So many people have walked this last seven months with us.  You have prayed over Nancy, her husband and her daughters.  You have prayed for her doctors and nurses.  You have prayed for peace for the family.  You have prayed for opportunities to share Jesus with the people we met.  Many of you who have prayed are not likely to ever meet Nancy, her husband or her children here on earth.  Trust me; you will be getting huge hugs and thank you's when we meet in heaven!

For several months I have carried a picture in my heart of Nancy's last day.  I wanted to line the hall and the exit with the people who have prayed for her.  I wanted her to walk out and see all the people who love her so much cheering her on.  Obviously I was not able to engineer that.  But as we walked out on that last day, I realized that God had engineered something much better for her:

Therefore, since we are surrounded by so great a cloud of witnesses, let us also lay aside every weight, and sin which clings so closely, and let us run with endurance the race that is set before us, looking to Jesus, the founder and perfecter of our faith, who for the joy that was set before him endured the cross, despising the shame, and is seated at the right hand of the throne of God.   Consider him who endured from sinners such hostility against himself, so that you may not grow weary or fainthearted.    Hebrews 12:1-3

Oh yeah.  They were there all right!  And they were singing the song of my heart

Praise God, from Whom all blessings flow!
Praise Him all creatures here below,
Praise Him above, ye heavenly host,
Praise Father, Son, and Holy Ghost! 

I think that now I will spend my Thursdays saying "Thank You!!!"

Thursday, July 10, 2014

For Barbara Today

My friend Barbara lost her beloved kitty last night.  Cocoa had been a part of her life for a number of years.  A few years ago I shared this story with Barbara, but I think it bears repeating today.  Who knows, perhaps it will help someone else today.

I have a very, very wise mother.

When I was growing up, our family had a huge, black, Persian cat.  The cat was unusually long-suffering of the five little rascals in the house and made a good family pet.  The cat had one bad habit.  It liked to lay in the middle of the street, and eventually....well.....

The next morning our Mother told us the sad news that our cat had died.  I ran to my room, buried my face in my pillow and sobbed.  Finally Mom came upstairs, picked me up and held me in the her lap in the rocking chair.  When I was able to talk, she asked me why I was crying so hard.  I told her that I was sad because the cat had died and the cat couldn't go to heaven so I would never see it again.  Mom was quiet for a few minutes and then she spoke words that have stayed with me the rest of my life.

"Sweetheart, Heaven is a wonderful place and a place of perfect happiness.  If you need our cat to be there in order to be perfectly happy, then it will be.  If the cat is not there, you will be so happy with heaven that you won't even miss the cat.  The thing to remember is that you can trust our Heavenly Father to provide everything you need to be perfectly happy there"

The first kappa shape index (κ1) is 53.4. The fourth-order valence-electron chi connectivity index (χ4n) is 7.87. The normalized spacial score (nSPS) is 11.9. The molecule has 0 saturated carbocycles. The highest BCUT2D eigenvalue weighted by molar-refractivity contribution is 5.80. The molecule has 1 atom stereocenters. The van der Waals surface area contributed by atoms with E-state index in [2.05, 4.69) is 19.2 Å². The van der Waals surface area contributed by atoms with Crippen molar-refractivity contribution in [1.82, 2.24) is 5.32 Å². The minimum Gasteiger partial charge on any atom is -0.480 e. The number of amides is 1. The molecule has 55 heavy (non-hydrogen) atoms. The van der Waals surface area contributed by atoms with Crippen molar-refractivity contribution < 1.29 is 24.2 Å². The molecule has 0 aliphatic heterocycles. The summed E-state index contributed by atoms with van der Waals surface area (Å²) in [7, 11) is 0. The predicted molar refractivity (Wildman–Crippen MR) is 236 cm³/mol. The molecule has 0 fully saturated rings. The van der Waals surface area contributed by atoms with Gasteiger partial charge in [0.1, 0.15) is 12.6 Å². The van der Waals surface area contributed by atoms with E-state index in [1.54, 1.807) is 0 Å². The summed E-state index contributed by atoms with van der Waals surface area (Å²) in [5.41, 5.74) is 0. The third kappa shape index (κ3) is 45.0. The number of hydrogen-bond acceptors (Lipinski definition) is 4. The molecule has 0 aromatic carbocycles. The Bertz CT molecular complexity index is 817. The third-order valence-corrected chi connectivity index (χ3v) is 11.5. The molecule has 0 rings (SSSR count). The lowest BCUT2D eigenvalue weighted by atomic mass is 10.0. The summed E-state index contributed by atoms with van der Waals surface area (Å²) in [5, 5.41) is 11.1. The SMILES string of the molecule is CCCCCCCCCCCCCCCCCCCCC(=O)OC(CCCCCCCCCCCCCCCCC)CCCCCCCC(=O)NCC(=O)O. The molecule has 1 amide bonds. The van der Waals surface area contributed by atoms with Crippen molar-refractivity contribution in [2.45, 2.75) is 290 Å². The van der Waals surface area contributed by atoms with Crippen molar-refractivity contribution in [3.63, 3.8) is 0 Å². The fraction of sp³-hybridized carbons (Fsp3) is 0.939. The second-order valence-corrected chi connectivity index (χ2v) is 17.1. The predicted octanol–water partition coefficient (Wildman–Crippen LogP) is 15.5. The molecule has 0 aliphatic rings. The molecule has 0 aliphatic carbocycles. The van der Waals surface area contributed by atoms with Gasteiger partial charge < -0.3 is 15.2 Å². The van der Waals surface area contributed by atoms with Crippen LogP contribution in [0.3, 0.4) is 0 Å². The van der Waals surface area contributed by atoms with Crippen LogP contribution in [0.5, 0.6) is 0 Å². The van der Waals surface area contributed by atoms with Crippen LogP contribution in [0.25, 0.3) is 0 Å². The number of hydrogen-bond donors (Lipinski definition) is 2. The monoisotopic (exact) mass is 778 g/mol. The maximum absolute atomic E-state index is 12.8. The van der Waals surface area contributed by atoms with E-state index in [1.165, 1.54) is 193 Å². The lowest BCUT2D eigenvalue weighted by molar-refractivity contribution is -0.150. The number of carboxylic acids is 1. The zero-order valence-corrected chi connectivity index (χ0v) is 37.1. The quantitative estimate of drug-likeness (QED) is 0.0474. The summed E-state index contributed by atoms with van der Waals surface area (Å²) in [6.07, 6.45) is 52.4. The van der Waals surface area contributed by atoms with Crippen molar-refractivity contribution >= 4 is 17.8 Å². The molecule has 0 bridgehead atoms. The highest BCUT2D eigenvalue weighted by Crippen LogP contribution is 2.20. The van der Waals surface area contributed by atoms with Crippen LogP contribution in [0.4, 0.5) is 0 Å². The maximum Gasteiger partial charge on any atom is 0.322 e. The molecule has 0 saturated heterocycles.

Don't I have an amazing and wise mother?!

Yes, that's the same rocking chair               

It's That Time of Year

Life is getting a little crazy on the homestead right now.  At least it is for She-Who-Harvests-Cans-Freezes-And-Pickles.

Here is the run down from the past week:

We defrosted the meat freezer last week and I found a couple of turkey carcasses waiting to be turned into broth.  So I got busy, made broth and canned 23 pints.

The Zephyr Squash (remember them?) are in kill-me mode.  So far I have put 24 4-cup bags in the freezer.  That's in addition to what we are eating.

The sixty tomato plants are ripening.  I spent most of one day this week getting 6 quarts canned.  Sigh.  Tomatoes are a lot of work.  I will be grateful when I don't have to spend money on them at the grocery store, but it gets a little overwhelming sometimes to do all that work and only have 6 quarts!

The cucumbers are in full swing.  So far I am on day eight of a batch of fourteen-day pickles and have put up 7 quarts of quick sweet pickles.  This makes my sister-in-law very happy.

I'll post more about this later, but we have also harvested a good supply of potatoes, including Russets, Yukon Golds, and Reds.  Should be enough to last until we harvest our second planting in the winter.

The beans are not being as productive this year...

...and the peas are only just now getting ready.  Eggplant, okra and melons are coming along.  The herbs are (mostly) doing very well.  Now if I can just find a minute to get out there and harvest them for drying...

Best of all, the artichokes are still alive and thriving!

I'd write more, but the pickles are hollering for me....

Tuesday, July 08, 2014

The View From My.....Rabbit Hutch??

Our Mama rabbit George tried to tell me that there was something going on.  

She kept trying to let me know about some new neighbors.

 I'm a slow study, but I finally figured it out.

Fortunately I did not remove it; turns out that the Mama wren is still sitting when we leave her alone. 

I'll let you know if they hatch!